Wilaya ya Makete (Swahili)
Location in Tanzania
|Time zone||EAT (UTC+3)|
Makete District is one of the six districts of Njombe Region of Tanzania. Its administrative seat is the town of Iwawa. It is bordered to the North and West by the Mbeya Region, to the East by the Njombe District and to the South by the Ludewa District. It is divided into six divisions and 17 wards. Makete District was founded in 1979 with the policy of the Ujamaa. Before, this part of Iringa Region belonged to Njombe District.
The area of the district is 5800 km2, however, only 371 km2 is agriculturally useful land. The region is at an altitude of 1500 to 3000 m above sea level, being crossed by both the Livingstone Mountains and the Kipengere Range. Temperatures range from 2 to 20 °Celsius and 20 to 30 °Celsius in the mountains and on the plateau, respectively. Annual rainfall is from 1500 to 2800 mm in the mountains and 300 to 800 mm on the plateau. Major rivers originating from the mountains are Numbi, Kimani, Luvanyila and Ijangala. Smaller portions of the Great Ruaha River Basin lie within Makete District.
Currently, the biggest challenges to be met by administration, are to improve the transportation infrastructure and provide better health care. Thereby, HIV/AIDS appears to be a special challenge for the region. The persons tested HIV-positive increased from 3,900 in 1988 to over 10,000 in 2002. Approximately 5% of children under 17 years are orphans. Consequently, care for orphaned children make up a large part of the expenses. A program funded by UNICEF, Mama Mkubwa offers financial support. Programs of numerous NGOs and faith-based organizations (FBOs) put special emphasis on combatting malnutrition.
Agriculture provides the livelihood of most people in Makete District. Because of the temperate climate, wheat and potatoes are widely cultivated; they are often intercropped with pumpkin, Phaseolus beans and peas. Because of the temperate climate, also fruit trees, such as plums, peaches, apples and pears, are being cropped in the district. The region is well known for its bamboo wine (ulanzi), which is prepared from the fermented juice of the wine bamboo (Oxytenanthera). People from Makete District traditionally worked as pluckers on tea plantations of the country. Maize has only recently been introduced. Diverse livestock species are held. While cattle are usually kept on communal grazing land, goats, pigs and poultry are reared close to the homesteads. Inside the houses, a large proportion of the rural population also keeps domestic cavies (i.e., Guinea pig, Cavia porcellus) for meat production, although they are rarely mentioned in statistics. Locally, the animals are called simbilisi, which is a Kihehe word. In Makete District, cavies are largely fed with bamboo leaves.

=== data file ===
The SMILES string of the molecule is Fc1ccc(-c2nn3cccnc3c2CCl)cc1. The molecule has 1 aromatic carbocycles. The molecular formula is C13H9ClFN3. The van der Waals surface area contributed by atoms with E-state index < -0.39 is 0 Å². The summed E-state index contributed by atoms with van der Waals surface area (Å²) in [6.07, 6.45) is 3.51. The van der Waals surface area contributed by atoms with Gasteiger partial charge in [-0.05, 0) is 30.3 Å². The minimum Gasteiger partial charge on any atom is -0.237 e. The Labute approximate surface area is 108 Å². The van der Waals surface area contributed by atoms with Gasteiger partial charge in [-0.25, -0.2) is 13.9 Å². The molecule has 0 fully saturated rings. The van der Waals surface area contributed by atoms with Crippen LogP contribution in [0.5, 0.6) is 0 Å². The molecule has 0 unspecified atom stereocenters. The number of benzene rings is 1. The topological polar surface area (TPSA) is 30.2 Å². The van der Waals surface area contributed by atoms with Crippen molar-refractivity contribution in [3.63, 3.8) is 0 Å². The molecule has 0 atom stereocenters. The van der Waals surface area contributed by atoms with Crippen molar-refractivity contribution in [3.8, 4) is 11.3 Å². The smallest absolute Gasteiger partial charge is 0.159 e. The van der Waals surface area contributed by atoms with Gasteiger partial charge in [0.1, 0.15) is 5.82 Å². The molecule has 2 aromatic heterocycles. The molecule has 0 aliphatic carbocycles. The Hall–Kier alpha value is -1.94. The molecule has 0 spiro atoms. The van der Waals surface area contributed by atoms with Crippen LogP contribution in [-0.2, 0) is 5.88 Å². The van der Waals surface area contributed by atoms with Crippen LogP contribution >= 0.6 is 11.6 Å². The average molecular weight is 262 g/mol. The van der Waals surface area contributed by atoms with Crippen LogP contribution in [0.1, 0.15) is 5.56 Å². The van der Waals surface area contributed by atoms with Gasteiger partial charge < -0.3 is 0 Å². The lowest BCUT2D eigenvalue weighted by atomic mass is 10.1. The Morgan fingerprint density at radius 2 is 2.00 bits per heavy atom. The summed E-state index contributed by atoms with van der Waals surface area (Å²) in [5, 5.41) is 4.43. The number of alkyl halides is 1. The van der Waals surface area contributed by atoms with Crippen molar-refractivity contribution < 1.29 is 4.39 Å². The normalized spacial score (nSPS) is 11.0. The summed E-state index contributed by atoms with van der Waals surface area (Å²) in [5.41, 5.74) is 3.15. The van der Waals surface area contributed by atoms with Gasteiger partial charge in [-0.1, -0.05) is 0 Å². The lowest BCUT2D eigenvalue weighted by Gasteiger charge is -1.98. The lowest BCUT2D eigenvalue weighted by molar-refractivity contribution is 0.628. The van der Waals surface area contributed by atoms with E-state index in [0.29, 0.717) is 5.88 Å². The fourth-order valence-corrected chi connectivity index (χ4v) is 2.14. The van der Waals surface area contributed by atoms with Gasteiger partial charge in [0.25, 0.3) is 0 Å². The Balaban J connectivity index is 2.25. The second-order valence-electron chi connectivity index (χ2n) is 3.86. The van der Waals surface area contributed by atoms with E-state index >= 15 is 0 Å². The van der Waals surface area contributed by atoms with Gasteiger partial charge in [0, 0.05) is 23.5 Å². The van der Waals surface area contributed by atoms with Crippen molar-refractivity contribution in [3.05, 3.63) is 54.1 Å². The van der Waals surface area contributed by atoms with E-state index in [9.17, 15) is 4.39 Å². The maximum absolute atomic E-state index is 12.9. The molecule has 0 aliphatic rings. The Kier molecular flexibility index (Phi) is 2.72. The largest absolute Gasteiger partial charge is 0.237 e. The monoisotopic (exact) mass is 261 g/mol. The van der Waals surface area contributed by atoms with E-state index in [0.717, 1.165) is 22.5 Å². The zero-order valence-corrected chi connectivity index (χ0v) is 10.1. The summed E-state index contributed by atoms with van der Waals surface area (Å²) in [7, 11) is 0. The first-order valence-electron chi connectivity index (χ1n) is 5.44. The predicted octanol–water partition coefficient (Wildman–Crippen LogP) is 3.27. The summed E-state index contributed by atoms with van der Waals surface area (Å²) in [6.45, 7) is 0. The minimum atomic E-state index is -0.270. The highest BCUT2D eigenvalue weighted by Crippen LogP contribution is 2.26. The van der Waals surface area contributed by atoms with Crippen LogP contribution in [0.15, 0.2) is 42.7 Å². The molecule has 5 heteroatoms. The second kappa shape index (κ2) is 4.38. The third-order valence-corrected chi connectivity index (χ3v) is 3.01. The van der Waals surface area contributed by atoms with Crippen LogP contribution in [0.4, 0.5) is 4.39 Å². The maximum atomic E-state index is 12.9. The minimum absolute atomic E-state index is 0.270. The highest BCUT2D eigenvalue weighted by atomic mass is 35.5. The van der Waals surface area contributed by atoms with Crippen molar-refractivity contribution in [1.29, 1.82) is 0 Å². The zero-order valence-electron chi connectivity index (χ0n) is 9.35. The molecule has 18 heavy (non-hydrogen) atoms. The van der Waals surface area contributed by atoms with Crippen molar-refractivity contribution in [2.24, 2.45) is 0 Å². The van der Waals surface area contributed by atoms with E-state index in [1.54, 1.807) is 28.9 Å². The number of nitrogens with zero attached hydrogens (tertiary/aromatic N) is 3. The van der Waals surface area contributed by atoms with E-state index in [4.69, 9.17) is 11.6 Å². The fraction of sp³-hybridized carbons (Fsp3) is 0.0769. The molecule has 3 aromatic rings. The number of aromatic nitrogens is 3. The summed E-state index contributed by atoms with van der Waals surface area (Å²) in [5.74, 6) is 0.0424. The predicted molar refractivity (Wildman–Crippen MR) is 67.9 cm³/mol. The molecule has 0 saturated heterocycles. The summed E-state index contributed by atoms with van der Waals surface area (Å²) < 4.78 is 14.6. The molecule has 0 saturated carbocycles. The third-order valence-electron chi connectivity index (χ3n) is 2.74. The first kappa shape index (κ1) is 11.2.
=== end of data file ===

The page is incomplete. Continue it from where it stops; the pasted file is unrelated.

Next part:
The Makete District is administratively divided into 17 wards: Currently into 22 wards Distribution by Division
- Bulongwa Division: Bulongwa, Luwumbu and Kipagalo
- Magoma Division: Iniho, Ipelele and Kigulu
- Matamba Division: Matamba, Mlondwa, Kitulo and Itundu
- Ikuwo Division: Ikuwo, Mfumbi and Kigala
- Ukwama Division: Lupila, Ukwama, Mbalatse and Ipepo
- Lupalio Division: Lupalilo, Tandala, Mang'oto, Iwawa and Isapulano
- http://ourmakete.org/why_makete.php[permanent dead link]
- "Archived copy" (PDF). Archived from the original (PDF) on 2012-03-15. Retrieved 2011-03-23.
- Shimelis Tsegaye (30 March 2007). "HIV/AIDS and the Emerging Challenge of Children Heading Households" (PDF). Retrieved 2014-07-05.
- "OSSREA Publications Directory! - Child Headed Households in Tanzania: A Case of Makete District". publications.ossrea.net. Retrieved 2014-07-05.
- Dr. Rosemarie Mwaipopo, UNICEF (5 January 2007). "EVALUATION OF TAHEA SUPPORTED "MAMA MKUBWA" INITIATIVE IN MAKETE DISTRICT, IRINGA REGION" (PDF). Retrieved 2014-07-05.
- "Bamboo". waynesword.palomar.edu. Archived from the original on 2014-10-27. Retrieved 2014-07-05.
- "ANPPCAN Tanzania Chapter". 17 November 2004. Retrieved 2014-07-05.
- Makete District Homepage for the 2002 Tanzania National Census
- Evans, R. 2010. ‘We are managing our own lives . . . ’: Life transitions and care in sibling-headed households affected by AIDS in Tanzania and Uganda. Area, no. doi:10.1111/j.1475-4762.2010.00954.x